Sierra Leone: An energy revolution
by Kristofer Gravning
Sierra Leone is one of the least electrified countries on earth, with 87% of the population unable to access electricity. But an energy revolution is changing this.
One of the first things you notice when driving though the busy winding roads of Freetown, the capital, is the absence of any traffic lights. At night, when the majority of the city remains in the dark, the most visible lights are those from cars running on petrol.
Freetown receives almost 90% of the country’s nationally produced electricity, but power cuts are still common. For the lucky few connected to the national grid, the cost of electricity is more than twice the price of electricity in London. For those in rural areas, it is over 10 times more expensive.
So how can a Sierra Leonean who earns, on average, one sixtieth of a British person access electricity?
In 2015, the UK launched Energy Africa, announcing funding for 14 African nations to improve access to renewable energy for millions without electricity. Sierra Leone is the first to sign an official agreement with the UK at the country’s first renewable energy conference, Energy Revolution. The event was hosted by the Ministry of Energy and funded by the Department for International Development (DfID). Together, Sierra Leone and the UK are now committed to bold targets, including power for all of Sierra Leone’s citizens by 2025.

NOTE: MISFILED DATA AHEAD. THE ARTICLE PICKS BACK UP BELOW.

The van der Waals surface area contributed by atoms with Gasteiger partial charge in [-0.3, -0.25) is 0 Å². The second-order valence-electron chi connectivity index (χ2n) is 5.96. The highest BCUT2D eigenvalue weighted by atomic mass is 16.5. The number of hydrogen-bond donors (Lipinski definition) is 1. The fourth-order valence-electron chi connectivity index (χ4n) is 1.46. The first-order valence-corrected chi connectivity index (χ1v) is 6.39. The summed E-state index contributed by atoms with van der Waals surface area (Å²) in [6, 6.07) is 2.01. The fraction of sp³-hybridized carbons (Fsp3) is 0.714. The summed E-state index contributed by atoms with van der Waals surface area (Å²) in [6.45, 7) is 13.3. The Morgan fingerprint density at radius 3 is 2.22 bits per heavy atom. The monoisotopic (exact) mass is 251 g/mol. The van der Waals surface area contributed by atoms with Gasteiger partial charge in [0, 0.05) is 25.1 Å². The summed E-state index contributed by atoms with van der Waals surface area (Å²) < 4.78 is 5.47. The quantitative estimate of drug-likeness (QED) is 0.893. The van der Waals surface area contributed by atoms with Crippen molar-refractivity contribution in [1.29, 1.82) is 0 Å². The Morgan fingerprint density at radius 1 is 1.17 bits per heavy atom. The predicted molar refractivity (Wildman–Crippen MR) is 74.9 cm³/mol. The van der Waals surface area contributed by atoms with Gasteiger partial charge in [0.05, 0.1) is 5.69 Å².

Other announcements included Sierra Leone adopting international quality standards of solar products, and providing duty free imports and VAT-free sales to encourage a more affordable solar market. In return, the UK will provide continued support for the government and private sector in strengthening the market and improving access to finance for cash-strapped companies. New public awareness campaigns and improving the reputation of solar products will light up Sierra Leone.
Change is on its way. Solar street lights already line some streets and the government of Sierra Leone is aiming for 50,000 solar units being sold this year – 200,000 by the end of 2017.
Affordability will ensure the country’s success. In rural areas, Sierra Leoneans spend, on average, more than 20% of their income on lighting from candles and mobile charging – that’s more than £70 a year. In nearby countries, lighting solutions offer small solar systems for weekly payments of £1 which would cover basic energy needs with solar lights and mobile charging. With similar improvements in Sierra Leone, these low prices can be achieved.
Providing better quality, more affordable and accessible solar products to rural populations with low purchasing power is a key driver for the government to meet its 2025 target. “Our nation cannot be developed with inadequate and unreliable access to electricity,” said President Ernest Bai Koroma.
Adam Smith International is implementing the Sierra Leone Opportunities for Business Action (SOBA) programme which organised the Energy Revolution Conference on behalf of DfID. To find out more about SOBA click here.